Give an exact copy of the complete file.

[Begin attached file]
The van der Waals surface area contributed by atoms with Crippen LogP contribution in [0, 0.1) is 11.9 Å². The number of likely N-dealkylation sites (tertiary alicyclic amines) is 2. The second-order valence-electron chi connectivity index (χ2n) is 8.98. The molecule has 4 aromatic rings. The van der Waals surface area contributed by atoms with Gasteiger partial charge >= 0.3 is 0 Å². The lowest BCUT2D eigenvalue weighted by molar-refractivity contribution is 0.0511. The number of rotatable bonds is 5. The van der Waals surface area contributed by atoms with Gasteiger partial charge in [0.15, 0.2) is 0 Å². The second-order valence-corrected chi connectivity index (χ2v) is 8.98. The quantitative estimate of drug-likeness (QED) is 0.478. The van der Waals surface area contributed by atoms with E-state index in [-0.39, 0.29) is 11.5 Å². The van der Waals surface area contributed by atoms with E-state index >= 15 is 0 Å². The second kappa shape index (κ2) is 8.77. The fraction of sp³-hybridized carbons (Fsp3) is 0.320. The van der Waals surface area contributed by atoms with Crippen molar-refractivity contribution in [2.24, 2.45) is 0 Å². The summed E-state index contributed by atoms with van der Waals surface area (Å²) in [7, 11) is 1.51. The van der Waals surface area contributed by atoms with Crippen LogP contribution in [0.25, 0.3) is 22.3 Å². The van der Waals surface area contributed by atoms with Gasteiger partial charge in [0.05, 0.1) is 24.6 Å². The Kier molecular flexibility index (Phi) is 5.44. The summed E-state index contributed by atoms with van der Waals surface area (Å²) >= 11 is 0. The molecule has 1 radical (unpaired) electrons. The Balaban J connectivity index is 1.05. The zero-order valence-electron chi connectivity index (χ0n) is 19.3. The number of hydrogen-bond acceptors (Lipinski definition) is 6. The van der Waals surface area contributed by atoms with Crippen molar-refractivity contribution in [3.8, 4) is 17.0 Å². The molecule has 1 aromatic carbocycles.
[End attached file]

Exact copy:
The van der Waals surface area contributed by atoms with Crippen LogP contribution in [0, 0.1) is 11.9 Å². The number of likely N-dealkylation sites (tertiary alicyclic amines) is 2. The second-order valence-electron chi connectivity index (χ2n) is 8.98. The molecule has 4 aromatic rings. The van der Waals surface area contributed by atoms with Gasteiger partial charge >= 0.3 is 0 Å². The lowest BCUT2D eigenvalue weighted by molar-refractivity contribution is 0.0511. The number of rotatable bonds is 5. The van der Waals surface area contributed by atoms with Gasteiger partial charge in [0.15, 0.2) is 0 Å². The second-order valence-corrected chi connectivity index (χ2v) is 8.98. The quantitative estimate of drug-likeness (QED) is 0.478. The van der Waals surface area contributed by atoms with E-state index in [-0.39, 0.29) is 11.5 Å². The van der Waals surface area contributed by atoms with E-state index >= 15 is 0 Å². The second kappa shape index (κ2) is 8.77. The fraction of sp³-hybridized carbons (Fsp3) is 0.320. The van der Waals surface area contributed by atoms with Crippen molar-refractivity contribution in [2.24, 2.45) is 0 Å². The summed E-state index contributed by atoms with van der Waals surface area (Å²) in [7, 11) is 1.51. The van der Waals surface area contributed by atoms with Crippen LogP contribution in [0.25, 0.3) is 22.3 Å². The van der Waals surface area contributed by atoms with Gasteiger partial charge in [0.05, 0.1) is 24.6 Å². The Kier molecular flexibility index (Phi) is 5.44. The summed E-state index contributed by atoms with van der Waals surface area (Å²) >= 11 is 0. The molecule has 1 radical (unpaired) electrons. The Balaban J connectivity index is 1.05. The zero-order valence-electron chi connectivity index (χ0n) is 19.3. The number of hydrogen-bond acceptors (Lipinski definition) is 6. The van der Waals surface area contributed by atoms with Crippen molar-refractivity contribution in [3.8, 4) is 17.0 Å². The molecule has 1 aromatic carbocycles.